Because of the erratic behavior and problem drinking by my wife, I was warned many times to expect to become an actor, a victim in one of these stories. Still it was too unreasonable for me to imagine. Too far fetched to believe. I did not disbelieve the people who told me of their parts in these stories. However, reason would not allow me to believe the stories could be true. It was a shock my beliefs could not recognize. "This is America," I thought, "Millions of American men and women have sacrificed, some giving their lives to guarantee my freedom, rights and justice." "You are innocent until proven guilty." "Due process!" my beliefs echoed. The phrases of our freedom stuck in my mind, implanted continuously since childhood. I recalled the phrase "with liberty and justice for all." I remembered saying that phrase thousands of time growing up, as all school children in America had each morning in their classrooms and many other places. As my son does now at each of his Boy Scout meetings. Certainly there is "liberty and justice for all" in America?
But my time had come.
I was coaching my son's soccer team one Saturday when his mother came by the field and convinced him to leave with her after practice. While she was there waiting for the practice to end she was talking on her cell phone with a very serious, business like demeanor. I went on home alone, instead of going to eat at one of my son's favorite places with him, as we usually did after soccer practice.
Shortly after I got home there was a knock at my door. I peered out the window and could see two sheriff's deputies. My first thoughts were that someone had been hurt. Naively, with curiosity, I answered the door.
Their first words set my mind numb. After I heard the initial words " Domestic Violence Complaint" I could only hear a few of the words they said, and they were mixed in the racing of my numb mind. They told me they were here to serve me.
It must be a mistake!
My thoughts raced, searching for the reasons, the source, the cause. There were none I could attribute to this ridiculous charge.
The deputy read on. I could still not hear his words. Life had immediately become a slow motion fog, the warnings of the stories I had heard rang in my head as the deputy read.
Some neighbors, seeing the sheriff's car, had gathered across the street, watching and listening as the deputy talked loudly. When he finished he asked: "Do you understand this?" I had no idea what he had just said. I answered, "No. I hardly heard a word you said." The deputy very loudly repeated:
"If you come near your residence you will be arrested."
"You can have no contact with any of the members of your family, no phone calls, no letters, no emails, no notes sent through a third party, you can't go to your children's school to see them."
"Violate any of this and you will be charged with a felony."
"You have twenty minutes to pack some clothes."
The sheriff went on, my mind went numb again, not hearing his words. I interrupted, "What is this about?" He answered, "Your wife has filed a family violence complaint against you." "For what?", I asked. "You can read it in the complaint we'll give you when you leave here," was his answer.
The two sheriff deputies followed me throughout my house, inspecting my every move and examining each item I chose to take with me. After a short while one deputy hurried me along saying, "Finish up, we have several more places to go." After I packed a few items they escorted me to my vehicle, took the keys to my house, workshop, and other vehicle, and, with the threat of arresting me if I returned, watched while I drove away. For a moment I felt that I knew what it was like in 1940's Europe, the authorities had come to my house with no evidence or proof of any wrong doing and forced me from my home and family without any pretense of a hearing or trial.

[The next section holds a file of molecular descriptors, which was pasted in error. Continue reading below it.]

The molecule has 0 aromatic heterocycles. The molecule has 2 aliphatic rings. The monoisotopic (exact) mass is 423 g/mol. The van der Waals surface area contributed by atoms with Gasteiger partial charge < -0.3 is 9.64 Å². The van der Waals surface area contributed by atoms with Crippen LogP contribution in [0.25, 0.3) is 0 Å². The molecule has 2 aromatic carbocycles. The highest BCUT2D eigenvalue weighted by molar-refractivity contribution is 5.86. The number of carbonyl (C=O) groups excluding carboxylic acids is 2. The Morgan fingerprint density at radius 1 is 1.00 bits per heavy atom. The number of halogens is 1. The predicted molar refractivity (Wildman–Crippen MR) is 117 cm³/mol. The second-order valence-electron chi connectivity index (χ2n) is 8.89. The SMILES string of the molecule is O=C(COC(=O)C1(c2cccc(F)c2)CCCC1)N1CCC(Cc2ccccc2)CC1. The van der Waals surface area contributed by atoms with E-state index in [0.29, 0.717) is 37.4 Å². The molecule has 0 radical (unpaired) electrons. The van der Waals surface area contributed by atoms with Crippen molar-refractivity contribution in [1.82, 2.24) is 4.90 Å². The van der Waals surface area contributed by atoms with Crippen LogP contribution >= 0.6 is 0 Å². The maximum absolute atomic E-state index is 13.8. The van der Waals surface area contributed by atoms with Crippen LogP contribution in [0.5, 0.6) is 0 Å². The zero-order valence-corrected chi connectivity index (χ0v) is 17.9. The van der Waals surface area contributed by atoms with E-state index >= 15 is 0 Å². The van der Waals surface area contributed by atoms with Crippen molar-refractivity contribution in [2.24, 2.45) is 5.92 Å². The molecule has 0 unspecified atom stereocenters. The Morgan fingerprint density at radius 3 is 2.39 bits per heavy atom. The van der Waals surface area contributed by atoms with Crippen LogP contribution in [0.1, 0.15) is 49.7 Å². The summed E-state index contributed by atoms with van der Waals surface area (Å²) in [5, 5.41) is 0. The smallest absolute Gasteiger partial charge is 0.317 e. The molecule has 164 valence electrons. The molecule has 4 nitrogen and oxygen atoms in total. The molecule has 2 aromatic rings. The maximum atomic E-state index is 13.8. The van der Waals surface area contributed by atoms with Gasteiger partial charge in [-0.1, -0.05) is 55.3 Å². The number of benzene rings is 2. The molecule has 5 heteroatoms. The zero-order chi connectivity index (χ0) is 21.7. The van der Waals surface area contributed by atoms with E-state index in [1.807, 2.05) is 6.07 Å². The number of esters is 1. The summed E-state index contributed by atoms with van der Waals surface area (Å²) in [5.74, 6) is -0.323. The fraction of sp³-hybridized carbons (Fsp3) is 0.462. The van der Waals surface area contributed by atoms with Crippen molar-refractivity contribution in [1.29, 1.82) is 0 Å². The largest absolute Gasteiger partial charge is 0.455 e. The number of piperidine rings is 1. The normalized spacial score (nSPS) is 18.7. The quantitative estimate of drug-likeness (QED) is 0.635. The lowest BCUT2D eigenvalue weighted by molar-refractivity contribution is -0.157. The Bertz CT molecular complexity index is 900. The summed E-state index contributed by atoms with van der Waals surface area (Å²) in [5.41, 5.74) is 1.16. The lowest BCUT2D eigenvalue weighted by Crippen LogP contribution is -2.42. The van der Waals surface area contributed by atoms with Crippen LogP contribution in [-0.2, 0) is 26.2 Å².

I drove to an all night restaurant and stopped in the parking lot, shaking, feeling like I was in a dream. My mind was engulfed in a mental fog, working in slow motion, churning with a thousand images running through it. I tried to read the complaint, but I had to read each word or sentence several times before my mind would concentrate enough to grasp the meaning.
The complaint was signed by Judge Gene Reeves, who I had never seen nor heard of before.
I sat in my car all night, staring out the window, unable to sleep, unable to stop the tears. I felt like a man without a country. I was instantly transformed into a homeless person with no access to my child, my belongings or my means of supporting myself. This was the first of many similar nights to follow.
As soon as I was able to concentrate on the complaint, I began to piece things together. I remembered that ten days before my wife had pulled up into the driveway and came out to my shop where I was working. It was apparent to me that she had been drinking and she had our 7-year-old son with her as she commonly took the boy out with her driving while she was drinking! She was angry, as she frequently was when she indulged in her frequent drinking bouts.
I noticed her angry behavior and was expecting her to become physically violent, as she had many times before when she was drinking and angry. To protect myself, and save my son from observing more family conflict, I closed and locked the workshop door to prevent her entry. I was trying to avoid another one of her drunken verbal and physical attacks. Her primary statement in the complaint was that I pushed her during this incident.
Prudence and the law allow self-defense when assaulted, and leaving the conflict is strongly recommended. The law considers it child abuse when children are exposed to family violence.